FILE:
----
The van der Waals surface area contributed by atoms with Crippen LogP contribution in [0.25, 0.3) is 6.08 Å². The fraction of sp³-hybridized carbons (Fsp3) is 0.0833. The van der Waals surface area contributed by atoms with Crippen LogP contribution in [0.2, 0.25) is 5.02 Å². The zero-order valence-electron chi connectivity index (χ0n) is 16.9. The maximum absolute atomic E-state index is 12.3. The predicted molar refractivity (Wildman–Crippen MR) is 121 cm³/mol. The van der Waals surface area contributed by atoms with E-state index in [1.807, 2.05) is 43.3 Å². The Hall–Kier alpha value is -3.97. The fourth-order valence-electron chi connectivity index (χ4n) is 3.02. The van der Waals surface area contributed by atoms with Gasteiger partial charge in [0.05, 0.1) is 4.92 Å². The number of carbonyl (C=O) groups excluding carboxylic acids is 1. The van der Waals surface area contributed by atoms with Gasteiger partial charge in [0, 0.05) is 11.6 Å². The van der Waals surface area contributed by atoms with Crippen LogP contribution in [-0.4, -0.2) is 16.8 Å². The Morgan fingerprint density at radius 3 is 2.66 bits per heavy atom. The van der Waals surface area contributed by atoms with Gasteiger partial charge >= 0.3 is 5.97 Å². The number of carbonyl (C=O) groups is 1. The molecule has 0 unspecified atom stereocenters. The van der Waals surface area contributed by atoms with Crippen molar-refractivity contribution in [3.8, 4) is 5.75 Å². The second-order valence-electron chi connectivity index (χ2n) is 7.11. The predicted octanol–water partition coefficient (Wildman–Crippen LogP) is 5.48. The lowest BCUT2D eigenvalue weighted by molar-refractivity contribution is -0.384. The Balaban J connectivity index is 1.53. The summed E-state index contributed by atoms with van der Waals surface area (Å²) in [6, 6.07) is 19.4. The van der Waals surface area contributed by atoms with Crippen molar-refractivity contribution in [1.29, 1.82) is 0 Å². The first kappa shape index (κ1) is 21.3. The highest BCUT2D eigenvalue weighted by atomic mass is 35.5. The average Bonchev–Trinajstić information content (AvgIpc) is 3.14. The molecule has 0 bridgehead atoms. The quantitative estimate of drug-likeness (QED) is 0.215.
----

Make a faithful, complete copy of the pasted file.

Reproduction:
The van der Waals surface area contributed by atoms with Crippen LogP contribution in [0.25, 0.3) is 6.08 Å². The fraction of sp³-hybridized carbons (Fsp3) is 0.0833. The van der Waals surface area contributed by atoms with Crippen LogP contribution in [0.2, 0.25) is 5.02 Å². The zero-order valence-electron chi connectivity index (χ0n) is 16.9. The maximum absolute atomic E-state index is 12.3. The predicted molar refractivity (Wildman–Crippen MR) is 121 cm³/mol. The van der Waals surface area contributed by atoms with E-state index in [1.807, 2.05) is 43.3 Å². The Hall–Kier alpha value is -3.97. The fourth-order valence-electron chi connectivity index (χ4n) is 3.02. The van der Waals surface area contributed by atoms with Gasteiger partial charge in [0.05, 0.1) is 4.92 Å². The number of carbonyl (C=O) groups excluding carboxylic acids is 1. The van der Waals surface area contributed by atoms with Gasteiger partial charge in [0, 0.05) is 11.6 Å². The van der Waals surface area contributed by atoms with Crippen LogP contribution in [-0.4, -0.2) is 16.8 Å². The Morgan fingerprint density at radius 3 is 2.66 bits per heavy atom. The van der Waals surface area contributed by atoms with Gasteiger partial charge >= 0.3 is 5.97 Å². The number of carbonyl (C=O) groups is 1. The molecule has 0 unspecified atom stereocenters. The van der Waals surface area contributed by atoms with Crippen molar-refractivity contribution in [3.8, 4) is 5.75 Å². The second-order valence-electron chi connectivity index (χ2n) is 7.11. The predicted octanol–water partition coefficient (Wildman–Crippen LogP) is 5.48. The lowest BCUT2D eigenvalue weighted by molar-refractivity contribution is -0.384. The Balaban J connectivity index is 1.53. The summed E-state index contributed by atoms with van der Waals surface area (Å²) in [6, 6.07) is 19.4. The van der Waals surface area contributed by atoms with Crippen molar-refractivity contribution in [1.29, 1.82) is 0 Å². The first kappa shape index (κ1) is 21.3. The highest BCUT2D eigenvalue weighted by atomic mass is 35.5. The average Bonchev–Trinajstić information content (AvgIpc) is 3.14. The molecule has 0 bridgehead atoms. The quantitative estimate of drug-likeness (QED) is 0.215.